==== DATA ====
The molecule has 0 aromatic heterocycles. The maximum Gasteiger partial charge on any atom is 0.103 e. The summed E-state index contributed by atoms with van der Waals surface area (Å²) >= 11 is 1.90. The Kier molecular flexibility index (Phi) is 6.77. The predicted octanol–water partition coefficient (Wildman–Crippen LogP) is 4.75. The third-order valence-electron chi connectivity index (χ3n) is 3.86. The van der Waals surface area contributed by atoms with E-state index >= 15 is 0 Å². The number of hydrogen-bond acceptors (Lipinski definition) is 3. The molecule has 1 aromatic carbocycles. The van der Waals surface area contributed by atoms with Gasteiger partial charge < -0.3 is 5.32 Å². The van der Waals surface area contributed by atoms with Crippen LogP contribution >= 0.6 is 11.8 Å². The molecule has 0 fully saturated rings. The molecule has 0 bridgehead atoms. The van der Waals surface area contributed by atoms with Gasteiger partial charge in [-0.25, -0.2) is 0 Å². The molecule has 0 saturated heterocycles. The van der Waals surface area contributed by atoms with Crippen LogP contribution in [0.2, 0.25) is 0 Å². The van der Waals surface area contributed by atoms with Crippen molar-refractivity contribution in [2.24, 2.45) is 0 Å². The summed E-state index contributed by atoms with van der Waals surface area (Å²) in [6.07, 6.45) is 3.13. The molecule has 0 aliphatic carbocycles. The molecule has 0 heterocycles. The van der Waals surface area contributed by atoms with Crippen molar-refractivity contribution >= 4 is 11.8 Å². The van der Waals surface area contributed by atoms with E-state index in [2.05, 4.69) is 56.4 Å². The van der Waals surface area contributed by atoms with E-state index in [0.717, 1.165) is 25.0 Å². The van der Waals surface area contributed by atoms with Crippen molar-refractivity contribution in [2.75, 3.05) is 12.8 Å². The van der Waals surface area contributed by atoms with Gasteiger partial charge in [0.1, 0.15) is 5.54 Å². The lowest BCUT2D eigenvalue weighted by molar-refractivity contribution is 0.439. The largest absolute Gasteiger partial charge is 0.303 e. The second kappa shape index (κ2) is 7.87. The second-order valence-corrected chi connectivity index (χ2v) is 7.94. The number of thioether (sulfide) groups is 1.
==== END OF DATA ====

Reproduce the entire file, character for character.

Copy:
The molecule has 0 aromatic heterocycles. The maximum Gasteiger partial charge on any atom is 0.103 e. The summed E-state index contributed by atoms with van der Waals surface area (Å²) >= 11 is 1.90. The Kier molecular flexibility index (Phi) is 6.77. The predicted octanol–water partition coefficient (Wildman–Crippen LogP) is 4.75. The third-order valence-electron chi connectivity index (χ3n) is 3.86. The van der Waals surface area contributed by atoms with E-state index >= 15 is 0 Å². The number of hydrogen-bond acceptors (Lipinski definition) is 3. The molecule has 1 aromatic carbocycles. The van der Waals surface area contributed by atoms with Gasteiger partial charge < -0.3 is 5.32 Å². The van der Waals surface area contributed by atoms with Crippen LogP contribution >= 0.6 is 11.8 Å². The molecule has 0 fully saturated rings. The molecule has 0 bridgehead atoms. The van der Waals surface area contributed by atoms with Gasteiger partial charge in [-0.25, -0.2) is 0 Å². The molecule has 0 saturated heterocycles. The van der Waals surface area contributed by atoms with Crippen LogP contribution in [0.2, 0.25) is 0 Å². The van der Waals surface area contributed by atoms with Crippen molar-refractivity contribution in [2.24, 2.45) is 0 Å². The summed E-state index contributed by atoms with van der Waals surface area (Å²) in [6.07, 6.45) is 3.13. The molecule has 0 aliphatic carbocycles. The molecule has 0 heterocycles. The van der Waals surface area contributed by atoms with Crippen molar-refractivity contribution >= 4 is 11.8 Å². The van der Waals surface area contributed by atoms with E-state index in [2.05, 4.69) is 56.4 Å². The van der Waals surface area contributed by atoms with E-state index in [0.717, 1.165) is 25.0 Å². The van der Waals surface area contributed by atoms with Crippen molar-refractivity contribution in [2.75, 3.05) is 12.8 Å². The van der Waals surface area contributed by atoms with Gasteiger partial charge in [0.1, 0.15) is 5.54 Å². The lowest BCUT2D eigenvalue weighted by molar-refractivity contribution is 0.439. The largest absolute Gasteiger partial charge is 0.303 e. The second kappa shape index (κ2) is 7.87. The second-order valence-corrected chi connectivity index (χ2v) is 7.94. The number of thioether (sulfide) groups is 1.